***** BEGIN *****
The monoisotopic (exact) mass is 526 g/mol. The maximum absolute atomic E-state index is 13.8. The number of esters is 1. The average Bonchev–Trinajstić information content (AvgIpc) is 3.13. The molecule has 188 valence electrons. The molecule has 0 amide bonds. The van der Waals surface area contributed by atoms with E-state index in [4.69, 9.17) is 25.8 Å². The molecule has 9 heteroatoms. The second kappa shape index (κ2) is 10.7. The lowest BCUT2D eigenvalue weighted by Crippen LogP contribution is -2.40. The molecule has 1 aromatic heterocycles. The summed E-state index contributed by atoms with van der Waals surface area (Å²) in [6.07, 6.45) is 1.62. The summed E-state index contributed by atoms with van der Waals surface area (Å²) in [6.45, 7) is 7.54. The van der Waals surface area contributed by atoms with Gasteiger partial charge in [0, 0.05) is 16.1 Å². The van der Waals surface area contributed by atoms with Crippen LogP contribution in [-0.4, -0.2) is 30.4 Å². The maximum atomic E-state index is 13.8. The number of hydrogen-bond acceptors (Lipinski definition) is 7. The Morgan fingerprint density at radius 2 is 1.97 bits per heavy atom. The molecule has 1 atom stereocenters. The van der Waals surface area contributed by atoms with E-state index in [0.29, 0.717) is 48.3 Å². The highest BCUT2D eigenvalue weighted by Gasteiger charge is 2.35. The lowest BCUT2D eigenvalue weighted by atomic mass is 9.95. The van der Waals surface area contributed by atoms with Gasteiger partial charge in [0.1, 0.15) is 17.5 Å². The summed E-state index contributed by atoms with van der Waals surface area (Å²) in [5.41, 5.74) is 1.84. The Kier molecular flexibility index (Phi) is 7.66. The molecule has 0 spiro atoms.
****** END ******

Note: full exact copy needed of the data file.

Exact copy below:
The monoisotopic (exact) mass is 526 g/mol. The maximum absolute atomic E-state index is 13.8. The number of esters is 1. The average Bonchev–Trinajstić information content (AvgIpc) is 3.13. The molecule has 188 valence electrons. The molecule has 0 amide bonds. The van der Waals surface area contributed by atoms with E-state index in [4.69, 9.17) is 25.8 Å². The molecule has 9 heteroatoms. The second kappa shape index (κ2) is 10.7. The lowest BCUT2D eigenvalue weighted by Crippen LogP contribution is -2.40. The molecule has 1 aromatic heterocycles. The summed E-state index contributed by atoms with van der Waals surface area (Å²) in [6.07, 6.45) is 1.62. The summed E-state index contributed by atoms with van der Waals surface area (Å²) in [6.45, 7) is 7.54. The van der Waals surface area contributed by atoms with Gasteiger partial charge in [0, 0.05) is 16.1 Å². The van der Waals surface area contributed by atoms with Crippen LogP contribution in [-0.4, -0.2) is 30.4 Å². The maximum atomic E-state index is 13.8. The number of hydrogen-bond acceptors (Lipinski definition) is 7. The Morgan fingerprint density at radius 2 is 1.97 bits per heavy atom. The molecule has 1 atom stereocenters. The van der Waals surface area contributed by atoms with E-state index in [0.29, 0.717) is 48.3 Å². The highest BCUT2D eigenvalue weighted by Gasteiger charge is 2.35. The lowest BCUT2D eigenvalue weighted by atomic mass is 9.95. The van der Waals surface area contributed by atoms with Gasteiger partial charge in [0.1, 0.15) is 17.5 Å². The summed E-state index contributed by atoms with van der Waals surface area (Å²) in [5.41, 5.74) is 1.84. The Kier molecular flexibility index (Phi) is 7.66. The molecule has 0 spiro atoms.